In mathematics, a shear matrix or transvection is an elementary matrix that represents the addition of a multiple of one row or column to another. Such a matrix may be derived by taking the identity matrix and replacing one of the zero elements with a non-zero value.
A typical shear matrix is shown below:
The name shear reflects the fact that the matrix represents a shear transformation. Geometrically, such a transformation takes pairs of points in a linear space, that are purely axially separated along the axis whose row in the matrix contains the shear element, and effectively replaces those pairs by pairs whose separation is no longer purely axial but has two vector components. Thus, the shear axis is always an eigenvector of S.
A shear parallel to the x axis results in and . In matrix form:
Similarly, a shear parallel to the y axis has and . In matrix form:
Clearly the determinant will always be 1, as no matter where the shear element is placed, it will be a member of a skew-diagonal that also contains zero elements (as all skew-diagonals have length at least two) hence its product will remain zero and won't contribute to the determinant. Thus every shear matrix has an inverse, and the inverse is simply a shear matrix with the shear element negated, representing a shear transformation in the opposite direction. In fact, this is part of an easily derived more general result: if S is a shear matrix with shear element , then Sn is a shear matrix whose shear element is simply n. Hence, raising a shear matrix to a power n multiplies its shear factor by n.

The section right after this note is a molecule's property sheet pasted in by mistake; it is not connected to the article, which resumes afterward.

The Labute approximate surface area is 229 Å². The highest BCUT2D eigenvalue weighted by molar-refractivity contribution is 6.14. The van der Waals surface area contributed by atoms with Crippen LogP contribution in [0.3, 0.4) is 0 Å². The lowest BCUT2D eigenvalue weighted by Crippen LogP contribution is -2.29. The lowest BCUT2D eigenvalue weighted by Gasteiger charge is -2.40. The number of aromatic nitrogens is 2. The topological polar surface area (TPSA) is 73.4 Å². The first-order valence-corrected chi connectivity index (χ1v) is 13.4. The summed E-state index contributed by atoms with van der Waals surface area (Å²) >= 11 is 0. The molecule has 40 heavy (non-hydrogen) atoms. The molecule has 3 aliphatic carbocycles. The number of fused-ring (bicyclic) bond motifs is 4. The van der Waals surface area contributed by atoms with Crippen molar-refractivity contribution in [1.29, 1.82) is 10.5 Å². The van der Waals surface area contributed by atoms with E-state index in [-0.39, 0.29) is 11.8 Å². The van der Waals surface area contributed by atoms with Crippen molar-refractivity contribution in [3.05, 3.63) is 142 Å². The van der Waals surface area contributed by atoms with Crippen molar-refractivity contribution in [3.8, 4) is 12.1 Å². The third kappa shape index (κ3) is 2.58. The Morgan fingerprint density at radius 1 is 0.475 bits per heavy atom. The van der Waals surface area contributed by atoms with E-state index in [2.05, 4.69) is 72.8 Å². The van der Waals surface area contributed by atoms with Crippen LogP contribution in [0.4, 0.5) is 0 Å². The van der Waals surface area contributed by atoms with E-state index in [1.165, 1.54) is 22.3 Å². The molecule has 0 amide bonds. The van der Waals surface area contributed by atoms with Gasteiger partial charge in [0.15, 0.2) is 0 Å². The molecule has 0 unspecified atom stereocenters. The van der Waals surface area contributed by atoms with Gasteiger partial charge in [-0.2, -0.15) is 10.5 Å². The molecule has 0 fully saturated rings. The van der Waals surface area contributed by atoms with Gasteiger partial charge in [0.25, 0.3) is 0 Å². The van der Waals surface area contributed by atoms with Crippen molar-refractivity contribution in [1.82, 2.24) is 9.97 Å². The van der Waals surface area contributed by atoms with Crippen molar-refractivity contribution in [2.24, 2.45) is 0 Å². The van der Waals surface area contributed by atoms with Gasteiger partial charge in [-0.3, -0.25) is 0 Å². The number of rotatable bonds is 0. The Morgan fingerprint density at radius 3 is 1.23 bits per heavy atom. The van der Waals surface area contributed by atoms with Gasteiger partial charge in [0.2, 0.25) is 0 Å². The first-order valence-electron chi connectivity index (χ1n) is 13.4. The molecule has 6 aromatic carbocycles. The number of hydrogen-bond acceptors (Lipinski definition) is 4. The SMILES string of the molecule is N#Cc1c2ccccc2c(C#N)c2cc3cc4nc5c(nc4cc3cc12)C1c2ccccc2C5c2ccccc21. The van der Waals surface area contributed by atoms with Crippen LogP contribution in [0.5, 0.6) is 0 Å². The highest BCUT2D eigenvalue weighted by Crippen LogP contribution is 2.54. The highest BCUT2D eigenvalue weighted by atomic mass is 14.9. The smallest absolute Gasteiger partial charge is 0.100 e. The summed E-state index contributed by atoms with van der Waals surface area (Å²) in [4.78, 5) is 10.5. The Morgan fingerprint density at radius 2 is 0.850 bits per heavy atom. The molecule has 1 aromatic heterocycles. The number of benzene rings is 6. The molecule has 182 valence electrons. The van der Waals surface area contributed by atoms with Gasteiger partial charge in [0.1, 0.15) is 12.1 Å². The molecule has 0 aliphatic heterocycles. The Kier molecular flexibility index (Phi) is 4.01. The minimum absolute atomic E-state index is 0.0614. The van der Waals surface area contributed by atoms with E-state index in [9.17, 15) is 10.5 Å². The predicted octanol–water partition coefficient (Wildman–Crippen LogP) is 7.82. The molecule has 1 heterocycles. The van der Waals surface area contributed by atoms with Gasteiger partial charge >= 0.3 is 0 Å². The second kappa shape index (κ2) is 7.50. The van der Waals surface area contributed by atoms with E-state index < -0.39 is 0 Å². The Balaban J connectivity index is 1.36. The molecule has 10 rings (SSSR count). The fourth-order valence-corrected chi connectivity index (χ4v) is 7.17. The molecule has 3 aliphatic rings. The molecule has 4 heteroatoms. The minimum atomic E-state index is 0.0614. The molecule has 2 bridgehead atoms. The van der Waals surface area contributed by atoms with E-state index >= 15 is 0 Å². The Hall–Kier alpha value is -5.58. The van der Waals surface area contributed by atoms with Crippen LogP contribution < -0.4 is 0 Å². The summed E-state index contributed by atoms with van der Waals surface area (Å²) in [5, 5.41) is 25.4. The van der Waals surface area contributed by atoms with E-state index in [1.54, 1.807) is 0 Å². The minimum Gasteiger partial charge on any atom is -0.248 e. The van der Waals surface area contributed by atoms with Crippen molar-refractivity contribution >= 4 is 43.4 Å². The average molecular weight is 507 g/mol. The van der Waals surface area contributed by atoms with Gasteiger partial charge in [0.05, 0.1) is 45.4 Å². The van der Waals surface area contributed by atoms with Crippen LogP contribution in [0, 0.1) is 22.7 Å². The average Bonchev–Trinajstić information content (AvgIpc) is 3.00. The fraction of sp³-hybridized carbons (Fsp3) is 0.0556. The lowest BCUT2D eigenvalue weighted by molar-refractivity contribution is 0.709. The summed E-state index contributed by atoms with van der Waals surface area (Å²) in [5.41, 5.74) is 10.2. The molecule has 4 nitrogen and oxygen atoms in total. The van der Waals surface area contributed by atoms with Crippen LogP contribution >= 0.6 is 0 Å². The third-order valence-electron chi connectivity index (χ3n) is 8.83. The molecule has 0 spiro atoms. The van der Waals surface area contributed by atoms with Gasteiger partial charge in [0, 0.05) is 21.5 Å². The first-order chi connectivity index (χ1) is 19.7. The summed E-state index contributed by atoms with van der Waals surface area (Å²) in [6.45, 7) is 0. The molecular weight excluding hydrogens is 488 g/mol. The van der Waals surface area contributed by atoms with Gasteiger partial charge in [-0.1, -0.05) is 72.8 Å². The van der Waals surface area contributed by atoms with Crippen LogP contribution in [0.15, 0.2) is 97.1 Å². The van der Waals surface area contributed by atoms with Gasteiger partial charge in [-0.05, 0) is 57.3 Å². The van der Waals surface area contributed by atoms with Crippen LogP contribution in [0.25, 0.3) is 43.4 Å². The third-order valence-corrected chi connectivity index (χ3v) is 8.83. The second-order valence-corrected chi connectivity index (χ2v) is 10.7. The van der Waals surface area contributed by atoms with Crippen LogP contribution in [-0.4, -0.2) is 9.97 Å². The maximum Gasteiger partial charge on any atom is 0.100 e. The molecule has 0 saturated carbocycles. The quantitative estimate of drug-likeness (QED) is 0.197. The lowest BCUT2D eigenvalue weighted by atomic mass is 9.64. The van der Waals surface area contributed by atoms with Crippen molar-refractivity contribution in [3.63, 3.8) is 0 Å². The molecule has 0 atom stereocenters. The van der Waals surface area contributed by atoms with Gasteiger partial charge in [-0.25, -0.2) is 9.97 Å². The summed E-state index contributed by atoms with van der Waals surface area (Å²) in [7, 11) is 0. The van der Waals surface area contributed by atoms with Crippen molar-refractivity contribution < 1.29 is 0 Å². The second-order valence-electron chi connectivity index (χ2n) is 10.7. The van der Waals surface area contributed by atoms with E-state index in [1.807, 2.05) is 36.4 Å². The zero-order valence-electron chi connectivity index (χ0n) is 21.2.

If S is an n×n shear matrix, then:
- S has rank n and therefore is invertible
- 1 is the only eigenvalue of S, so det S = 1 and trace S = n
- the eigenspace of S has n-1 dimensions.
- S is asymmetric
- S may be made into a block matrix by at most 1 column interchange and 1 row interchange operation
- the area, volume, or any higher order interior capacity of a polytope is invariant under the shear transformation of the polytope's vertices.
- Shear matrices are often used in computer graphics.
- Foley et al. (1991, pp. 207–208,216–217)
- Foley, James D.; van Dam, Andries; Feiner, Steven K.; Hughes, John F. (1991), Computer Graphics: Principles and Practice (2nd ed.), Reading: Addison-Wesley, ISBN 0-201-12110-7